Americans are omega-3 deficient.   We need a ratio of between 1:1 and 4:1 omega 6 to omega 3 fatty acids, but most Americans get between 10:1 and 25:1.   Deficiencies in omega 3, as well as inappropriate omega 6 to omega 3 ratios, have been linked to many of the diseases the U.S. leads the world in: depression, cancer, heart disease, stroke, asthma, lupus, diabetes, ADHD, and Alzheimer’s.   Americans get too much omega 6 partly because of our reliance on processed vegetable oils, which are high in damaged, low-grade versions of that nutrient.

If anyone experiences symptoms of depression, the first thing I recommend trying is flaxseed or flax oil in the diet every day, which can create dramatic improvement.   Yet another reason to enjoy foods rich in EFAs is that they have the effect of combating damage done by the “bad fats.”   The phytoestrogens in flax  are known to  balance hormones for women: too-high estrogen counts tend to come down, and too-low estrogen counts tend to come up, eating flaxseed.   And compounds in this power food are well established tumor inhibitors, so anyone with a history or risk for cancer should take note.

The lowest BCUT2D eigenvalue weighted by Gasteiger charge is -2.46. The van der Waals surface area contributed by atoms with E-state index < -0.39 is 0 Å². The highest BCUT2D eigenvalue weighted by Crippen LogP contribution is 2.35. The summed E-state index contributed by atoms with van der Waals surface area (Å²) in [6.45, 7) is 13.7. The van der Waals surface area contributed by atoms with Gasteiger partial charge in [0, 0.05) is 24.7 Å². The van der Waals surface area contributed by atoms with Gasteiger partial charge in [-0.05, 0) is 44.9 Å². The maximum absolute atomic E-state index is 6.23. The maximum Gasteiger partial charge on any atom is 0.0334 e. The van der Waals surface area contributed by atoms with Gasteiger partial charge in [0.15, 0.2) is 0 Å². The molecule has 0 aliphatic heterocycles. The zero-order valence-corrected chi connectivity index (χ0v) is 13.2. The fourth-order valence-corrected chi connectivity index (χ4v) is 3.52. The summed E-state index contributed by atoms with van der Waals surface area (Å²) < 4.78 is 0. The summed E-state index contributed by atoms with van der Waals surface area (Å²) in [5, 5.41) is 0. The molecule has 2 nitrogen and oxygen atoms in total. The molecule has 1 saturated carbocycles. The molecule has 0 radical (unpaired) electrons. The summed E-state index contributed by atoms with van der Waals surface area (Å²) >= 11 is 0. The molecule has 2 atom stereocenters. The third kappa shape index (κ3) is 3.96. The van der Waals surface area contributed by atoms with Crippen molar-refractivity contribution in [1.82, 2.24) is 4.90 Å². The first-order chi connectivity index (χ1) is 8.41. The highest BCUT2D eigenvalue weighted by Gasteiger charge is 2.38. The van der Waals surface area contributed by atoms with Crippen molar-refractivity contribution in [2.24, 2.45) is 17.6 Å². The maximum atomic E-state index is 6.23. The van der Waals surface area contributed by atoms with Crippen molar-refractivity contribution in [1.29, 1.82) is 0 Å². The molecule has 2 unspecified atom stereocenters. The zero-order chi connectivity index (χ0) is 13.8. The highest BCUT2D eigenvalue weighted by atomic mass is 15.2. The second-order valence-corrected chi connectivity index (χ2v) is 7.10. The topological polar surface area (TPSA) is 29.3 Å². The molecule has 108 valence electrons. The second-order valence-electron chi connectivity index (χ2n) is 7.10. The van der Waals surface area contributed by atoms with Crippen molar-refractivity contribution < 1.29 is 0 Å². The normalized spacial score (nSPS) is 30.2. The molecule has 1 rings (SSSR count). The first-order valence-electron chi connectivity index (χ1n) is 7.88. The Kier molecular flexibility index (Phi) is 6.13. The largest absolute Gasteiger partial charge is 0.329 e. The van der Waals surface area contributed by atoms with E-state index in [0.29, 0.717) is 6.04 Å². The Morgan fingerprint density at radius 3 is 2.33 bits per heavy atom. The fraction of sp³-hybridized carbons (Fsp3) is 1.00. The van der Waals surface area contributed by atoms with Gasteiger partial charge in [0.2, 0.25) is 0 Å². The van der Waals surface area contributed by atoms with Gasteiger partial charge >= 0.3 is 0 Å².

The American Cancer Institute acknowledges 27 different compounds in flaxseed that are anti-carcinogenic!   In recent years, a hot topic of research is the lignan compounds, a special carbohydrate known to prevent both cancer and heart disease, as well as inflammatory conditions.   Flax has the highest known concentration of these lignans, 75 times higher than the next-highest food.

Sold on flax yet?   Read tomorrow for more about eating it.